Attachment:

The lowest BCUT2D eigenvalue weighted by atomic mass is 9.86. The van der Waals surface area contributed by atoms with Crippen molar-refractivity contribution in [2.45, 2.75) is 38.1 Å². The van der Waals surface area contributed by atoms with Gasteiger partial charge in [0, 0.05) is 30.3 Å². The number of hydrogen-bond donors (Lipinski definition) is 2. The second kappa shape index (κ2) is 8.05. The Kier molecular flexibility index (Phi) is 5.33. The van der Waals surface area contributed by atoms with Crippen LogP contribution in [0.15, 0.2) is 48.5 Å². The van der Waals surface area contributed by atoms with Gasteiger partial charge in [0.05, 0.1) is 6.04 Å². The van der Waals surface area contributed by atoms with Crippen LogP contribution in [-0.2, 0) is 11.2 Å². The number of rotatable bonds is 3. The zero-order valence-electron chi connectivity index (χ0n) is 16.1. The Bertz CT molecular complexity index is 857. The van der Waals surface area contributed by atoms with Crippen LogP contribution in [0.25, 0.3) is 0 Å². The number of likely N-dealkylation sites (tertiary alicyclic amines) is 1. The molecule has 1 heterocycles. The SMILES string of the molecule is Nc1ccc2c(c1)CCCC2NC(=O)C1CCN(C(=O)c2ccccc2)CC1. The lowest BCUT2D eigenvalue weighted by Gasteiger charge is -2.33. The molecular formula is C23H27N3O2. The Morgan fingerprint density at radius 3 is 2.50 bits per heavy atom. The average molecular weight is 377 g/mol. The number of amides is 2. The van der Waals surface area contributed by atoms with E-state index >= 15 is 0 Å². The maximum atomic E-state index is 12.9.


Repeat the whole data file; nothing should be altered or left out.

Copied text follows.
The lowest BCUT2D eigenvalue weighted by atomic mass is 9.86. The van der Waals surface area contributed by atoms with Crippen molar-refractivity contribution in [2.45, 2.75) is 38.1 Å². The van der Waals surface area contributed by atoms with Gasteiger partial charge in [0, 0.05) is 30.3 Å². The number of hydrogen-bond donors (Lipinski definition) is 2. The second kappa shape index (κ2) is 8.05. The Kier molecular flexibility index (Phi) is 5.33. The van der Waals surface area contributed by atoms with Crippen LogP contribution in [0.15, 0.2) is 48.5 Å². The van der Waals surface area contributed by atoms with Gasteiger partial charge in [0.05, 0.1) is 6.04 Å². The van der Waals surface area contributed by atoms with Crippen LogP contribution in [-0.2, 0) is 11.2 Å². The number of rotatable bonds is 3. The zero-order valence-electron chi connectivity index (χ0n) is 16.1. The Bertz CT molecular complexity index is 857. The van der Waals surface area contributed by atoms with Crippen LogP contribution in [0.25, 0.3) is 0 Å². The number of likely N-dealkylation sites (tertiary alicyclic amines) is 1. The molecule has 1 heterocycles. The SMILES string of the molecule is Nc1ccc2c(c1)CCCC2NC(=O)C1CCN(C(=O)c2ccccc2)CC1. The lowest BCUT2D eigenvalue weighted by Gasteiger charge is -2.33. The molecular formula is C23H27N3O2. The Morgan fingerprint density at radius 3 is 2.50 bits per heavy atom. The average molecular weight is 377 g/mol. The number of amides is 2. The van der Waals surface area contributed by atoms with E-state index >= 15 is 0 Å². The maximum atomic E-state index is 12.9.